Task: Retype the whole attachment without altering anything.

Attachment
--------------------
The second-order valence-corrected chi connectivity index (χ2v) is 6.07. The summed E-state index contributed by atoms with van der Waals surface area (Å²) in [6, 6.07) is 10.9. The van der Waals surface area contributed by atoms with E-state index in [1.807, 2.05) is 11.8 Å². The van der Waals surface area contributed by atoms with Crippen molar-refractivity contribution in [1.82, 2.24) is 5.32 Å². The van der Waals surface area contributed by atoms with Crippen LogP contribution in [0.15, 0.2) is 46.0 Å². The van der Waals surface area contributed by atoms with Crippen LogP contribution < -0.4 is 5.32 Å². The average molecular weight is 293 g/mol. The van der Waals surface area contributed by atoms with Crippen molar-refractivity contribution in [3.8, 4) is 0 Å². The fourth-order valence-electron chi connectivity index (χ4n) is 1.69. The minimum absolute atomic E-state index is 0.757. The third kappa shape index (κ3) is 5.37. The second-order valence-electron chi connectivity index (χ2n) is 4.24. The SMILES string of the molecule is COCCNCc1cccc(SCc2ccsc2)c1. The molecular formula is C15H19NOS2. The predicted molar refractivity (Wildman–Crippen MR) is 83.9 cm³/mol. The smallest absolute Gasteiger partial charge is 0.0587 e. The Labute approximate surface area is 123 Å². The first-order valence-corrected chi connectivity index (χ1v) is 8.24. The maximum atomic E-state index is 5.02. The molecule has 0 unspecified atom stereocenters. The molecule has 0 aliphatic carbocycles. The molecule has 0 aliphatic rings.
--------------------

The second-order valence-corrected chi connectivity index (χ2v) is 6.07. The summed E-state index contributed by atoms with van der Waals surface area (Å²) in [6, 6.07) is 10.9. The van der Waals surface area contributed by atoms with E-state index in [1.807, 2.05) is 11.8 Å². The van der Waals surface area contributed by atoms with Crippen molar-refractivity contribution in [1.82, 2.24) is 5.32 Å². The van der Waals surface area contributed by atoms with Crippen LogP contribution in [0.15, 0.2) is 46.0 Å². The van der Waals surface area contributed by atoms with Crippen LogP contribution < -0.4 is 5.32 Å². The average molecular weight is 293 g/mol. The van der Waals surface area contributed by atoms with Crippen molar-refractivity contribution in [3.8, 4) is 0 Å². The fourth-order valence-electron chi connectivity index (χ4n) is 1.69. The minimum absolute atomic E-state index is 0.757. The third kappa shape index (κ3) is 5.37. The second-order valence-electron chi connectivity index (χ2n) is 4.24. The SMILES string of the molecule is COCCNCc1cccc(SCc2ccsc2)c1. The molecular formula is C15H19NOS2. The predicted molar refractivity (Wildman–Crippen MR) is 83.9 cm³/mol. The smallest absolute Gasteiger partial charge is 0.0587 e. The Labute approximate surface area is 123 Å². The first-order valence-corrected chi connectivity index (χ1v) is 8.24. The maximum atomic E-state index is 5.02. The molecule has 0 unspecified atom stereocenters. The molecule has 0 aliphatic carbocycles. The molecule has 0 aliphatic rings.